1. In seeking to discharge his mandate, the Special Representative has used many sources for information, including the Government of the Islamic Republic, other Governments, individuals, non-governmental organizations and the Iranian and international media. In Geneva, the Special Representative had an opportunity to participate in an inter-agency informal consultation organized by OHCHR to discuss and exchange information among various United Nations and other intergovernmental agencies about the human rights and humanitarian situations in the Islamic Republic.


  1. During the period under review, the Special Representative received written communications from the following non-governmental organizations: About Iran; Amnesty International; Human Rights Watch; Baha’i International Community; Committee for Defence of Liberty in Iran; Committee for the Defence of Prisoners in Iran; Committee to Protect Journalists; Democratic Party of Iranian Kurdistan; Dr. Homa Darabi Foundation; International PEN American Center; International PEN Writers in Prison Committee; National Council of Resistance of Iran; Reporters Sans Frontières; Society for the Defence of Political Prisoners in Iran; Spectrum Institute; The Constitutionalist Movement of Iran.




  1. In the period under review there has been increased turbulence in this sector. On the one hand, President Khatami was quoted in a foreign wire service report of a State television broadcast calling for more transparency in State media. “We are only fooling ourselves if we cover up realities in our society or the world. People will eventually find out somehow what is happening”.


  1. On the other hand, there was increased pressure on the press. A number of journals were banned or suspended for such offences as “insulting the late Ayatollah Khomeini”, “altering remarks of the honoured Imam and publishing them in an insulting way”, “distorting news and insulting the war disabled”, carrying out “activities against national security”, publishing “lies and insults” and “disturbing public opinion”, and “dissemination of fabrications and insults”. In some of these cases the officials of the journals concerned were detained; in some they were sentenced to such punishment as a one-year suspended jail sentence and a fine. In at least one case, a journal was shut down by court order and four of its journalists detained for a month, reportedly without access to family or lawyers. See annex I for further details.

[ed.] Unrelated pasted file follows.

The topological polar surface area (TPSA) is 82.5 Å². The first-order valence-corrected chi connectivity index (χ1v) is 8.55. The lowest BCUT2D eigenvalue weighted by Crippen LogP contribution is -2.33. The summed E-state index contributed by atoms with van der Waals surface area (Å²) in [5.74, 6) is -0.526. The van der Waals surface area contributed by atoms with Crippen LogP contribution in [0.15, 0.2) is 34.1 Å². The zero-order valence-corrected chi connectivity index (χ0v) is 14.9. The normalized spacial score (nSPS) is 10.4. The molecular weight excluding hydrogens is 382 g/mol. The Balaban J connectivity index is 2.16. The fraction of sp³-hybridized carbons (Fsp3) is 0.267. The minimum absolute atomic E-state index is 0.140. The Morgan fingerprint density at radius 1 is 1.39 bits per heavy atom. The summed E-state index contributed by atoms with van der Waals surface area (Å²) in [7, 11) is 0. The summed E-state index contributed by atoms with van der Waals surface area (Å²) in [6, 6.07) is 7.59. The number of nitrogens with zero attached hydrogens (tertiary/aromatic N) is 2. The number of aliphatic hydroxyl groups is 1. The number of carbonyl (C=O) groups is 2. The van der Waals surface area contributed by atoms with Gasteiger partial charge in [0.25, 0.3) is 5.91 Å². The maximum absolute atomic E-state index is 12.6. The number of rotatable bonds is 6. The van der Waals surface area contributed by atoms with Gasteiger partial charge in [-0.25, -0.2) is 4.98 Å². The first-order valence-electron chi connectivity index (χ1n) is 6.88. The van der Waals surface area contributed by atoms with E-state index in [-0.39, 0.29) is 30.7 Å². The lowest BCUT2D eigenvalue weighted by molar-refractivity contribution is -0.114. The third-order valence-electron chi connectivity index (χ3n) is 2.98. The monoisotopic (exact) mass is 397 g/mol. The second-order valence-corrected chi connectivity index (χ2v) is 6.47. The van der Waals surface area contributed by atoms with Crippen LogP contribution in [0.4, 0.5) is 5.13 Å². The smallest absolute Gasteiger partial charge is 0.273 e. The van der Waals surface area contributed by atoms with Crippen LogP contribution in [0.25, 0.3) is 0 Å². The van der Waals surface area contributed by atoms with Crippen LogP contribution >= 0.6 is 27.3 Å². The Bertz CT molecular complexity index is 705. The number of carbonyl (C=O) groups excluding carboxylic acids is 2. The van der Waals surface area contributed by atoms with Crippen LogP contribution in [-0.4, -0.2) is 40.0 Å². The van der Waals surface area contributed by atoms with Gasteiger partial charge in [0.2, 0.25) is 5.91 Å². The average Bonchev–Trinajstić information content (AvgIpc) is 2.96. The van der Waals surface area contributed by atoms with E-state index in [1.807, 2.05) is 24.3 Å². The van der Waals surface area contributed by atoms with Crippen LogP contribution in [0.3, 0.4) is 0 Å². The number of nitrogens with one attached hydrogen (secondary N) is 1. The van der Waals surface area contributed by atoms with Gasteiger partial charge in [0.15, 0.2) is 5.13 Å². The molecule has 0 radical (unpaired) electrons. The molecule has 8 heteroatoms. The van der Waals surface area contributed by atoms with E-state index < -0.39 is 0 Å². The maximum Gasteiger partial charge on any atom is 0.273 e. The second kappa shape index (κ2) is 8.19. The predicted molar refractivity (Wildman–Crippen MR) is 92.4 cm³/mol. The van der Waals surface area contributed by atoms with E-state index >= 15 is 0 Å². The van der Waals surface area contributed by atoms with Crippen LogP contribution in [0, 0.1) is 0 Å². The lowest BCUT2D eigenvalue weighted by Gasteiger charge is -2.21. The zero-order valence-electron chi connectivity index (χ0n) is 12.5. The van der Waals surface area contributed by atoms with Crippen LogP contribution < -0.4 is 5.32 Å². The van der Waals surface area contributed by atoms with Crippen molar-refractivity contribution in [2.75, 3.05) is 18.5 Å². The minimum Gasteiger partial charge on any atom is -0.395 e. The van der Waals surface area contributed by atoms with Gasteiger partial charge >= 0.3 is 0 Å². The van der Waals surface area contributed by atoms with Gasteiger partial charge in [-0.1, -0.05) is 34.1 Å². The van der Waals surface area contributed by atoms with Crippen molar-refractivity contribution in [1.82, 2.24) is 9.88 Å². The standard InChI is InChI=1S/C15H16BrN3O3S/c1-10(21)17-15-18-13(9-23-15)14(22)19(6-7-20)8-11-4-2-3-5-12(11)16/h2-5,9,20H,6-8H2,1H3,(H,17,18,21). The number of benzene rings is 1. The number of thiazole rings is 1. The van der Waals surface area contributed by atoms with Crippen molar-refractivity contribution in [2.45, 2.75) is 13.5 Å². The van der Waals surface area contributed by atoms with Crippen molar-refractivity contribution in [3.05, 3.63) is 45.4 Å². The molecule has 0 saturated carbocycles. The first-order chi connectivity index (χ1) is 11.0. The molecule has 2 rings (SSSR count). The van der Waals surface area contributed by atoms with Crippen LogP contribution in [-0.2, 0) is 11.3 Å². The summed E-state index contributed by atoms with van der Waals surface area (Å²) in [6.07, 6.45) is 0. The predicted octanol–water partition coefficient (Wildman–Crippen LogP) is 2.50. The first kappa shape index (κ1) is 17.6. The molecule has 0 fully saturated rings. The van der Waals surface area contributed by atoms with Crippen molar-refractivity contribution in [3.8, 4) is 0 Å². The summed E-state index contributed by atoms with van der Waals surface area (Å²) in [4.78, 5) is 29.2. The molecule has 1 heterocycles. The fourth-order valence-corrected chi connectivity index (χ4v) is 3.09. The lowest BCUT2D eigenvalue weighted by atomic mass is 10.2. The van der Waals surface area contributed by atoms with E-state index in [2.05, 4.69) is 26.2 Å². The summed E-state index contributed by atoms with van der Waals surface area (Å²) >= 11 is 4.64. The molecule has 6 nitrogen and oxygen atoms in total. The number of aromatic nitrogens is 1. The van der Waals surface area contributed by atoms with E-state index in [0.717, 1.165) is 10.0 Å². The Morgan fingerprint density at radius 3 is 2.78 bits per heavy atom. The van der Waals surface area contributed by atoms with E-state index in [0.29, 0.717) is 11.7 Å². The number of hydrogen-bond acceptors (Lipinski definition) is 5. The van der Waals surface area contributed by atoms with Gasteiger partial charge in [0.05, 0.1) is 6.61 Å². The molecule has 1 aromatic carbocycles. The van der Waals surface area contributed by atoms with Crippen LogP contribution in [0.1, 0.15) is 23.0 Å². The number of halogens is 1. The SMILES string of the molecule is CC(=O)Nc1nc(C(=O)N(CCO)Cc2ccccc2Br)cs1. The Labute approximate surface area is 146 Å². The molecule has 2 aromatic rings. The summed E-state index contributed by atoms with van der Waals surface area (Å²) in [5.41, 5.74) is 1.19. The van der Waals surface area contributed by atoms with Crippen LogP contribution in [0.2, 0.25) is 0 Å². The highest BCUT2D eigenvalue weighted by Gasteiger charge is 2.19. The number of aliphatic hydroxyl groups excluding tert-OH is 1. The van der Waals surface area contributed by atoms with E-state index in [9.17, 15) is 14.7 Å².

1. The comments of several Iranian leaders seemed to have had a role in these developments. One said that “critique and criticism of the government policies are not bad but when someone attempts to undermine the foundations of the Government, it is treason and not freedom of expression”. Another declared “these [newspapers] want to mislead the people. This is a cultural plot to overthrow our system”. Two thirds of the Majlis deputies signed a letter declaring “those who write against the principles of Islam should be confronted as those working against the security of the State”. A Cabinet Minister was quoted as saying that a number of arrested journalists had admitted they were working to transform Iran into a secular State.


  1. To add to the uncertainty, there were quite evident differences of opinion over the press law regime among the executive, judicial and legislative branches. In a long interview published in an Iranian daily in September, the then press adviser to the President said that the ambiguity in the present regime was a major cause of the problem. There were significant differences of opinion between the executive and the judiciary over the interpretation of freedom of the press. Although she favoured an amendment to the law, such an effort at the present time might actually result in a loss of freedom for the press. She also suggested that part of the problem was the tendency of some journalists to “abuse freedom of the press for their evil ends”. It was the responsibility of the Press Supervisory Board, which had a representative from both the judiciary and the legislature, rather than the courts, to supervise the press. The judiciary, she said, “was expected to understand this new atmosphere based on people’s expectation after the 23 May presidential elections”. As for the legislature, she said that the main reason for approving a new restrictive law concerning women was that the

majority of the Majlis deputies were unaware that the Press Law already covered this subject. She criticized the new law for failing to use legal terminology, thus leaving it open for persons “to use their personal taste to restrict the right of the press”.


  1. The Special Representative would note that article 168 of the Constitution states that inquiry into press offences shall be in an open court before a jury. This requirement does not seem to have been met in some of the recent cases against the press. Further, there is open competition for jurisdiction over the press from both the Revolutionary Courts and the Cleric’s Court.


  1. In the course of a long conversation with the Deputy Minister of Culture and Islamic Guidance, the Special Representative was briefed on the operation of the Press Supervisory Board. Over the past seven years there have been 250 complaints with 150 of these proceeding to hearings; 100 were dismissed by the jury and 50 were found to be valid. Only five or six papers have lost their licences over the period.


  1. There are differences of view on the interpretation of article 24 of the Constitution which provides that the press should be free to express views and opinions subject to certain restrictions. This provision is echoed in articles 3 and 5 of the Press Law which also contains a definition of constructive criticism or fair comment. There are nine types of criticism defined in the Law as unconstructive. Some of these have never been invoked. Most complaints have been made under the heading of defaming officials, organs of Government or private individuals. The system is recognized as not being ideal but better than anything in the past. The Deputy Minister asserted that there was today objectivity and diversity in the Iranian press and that prepublication censorship did not exist.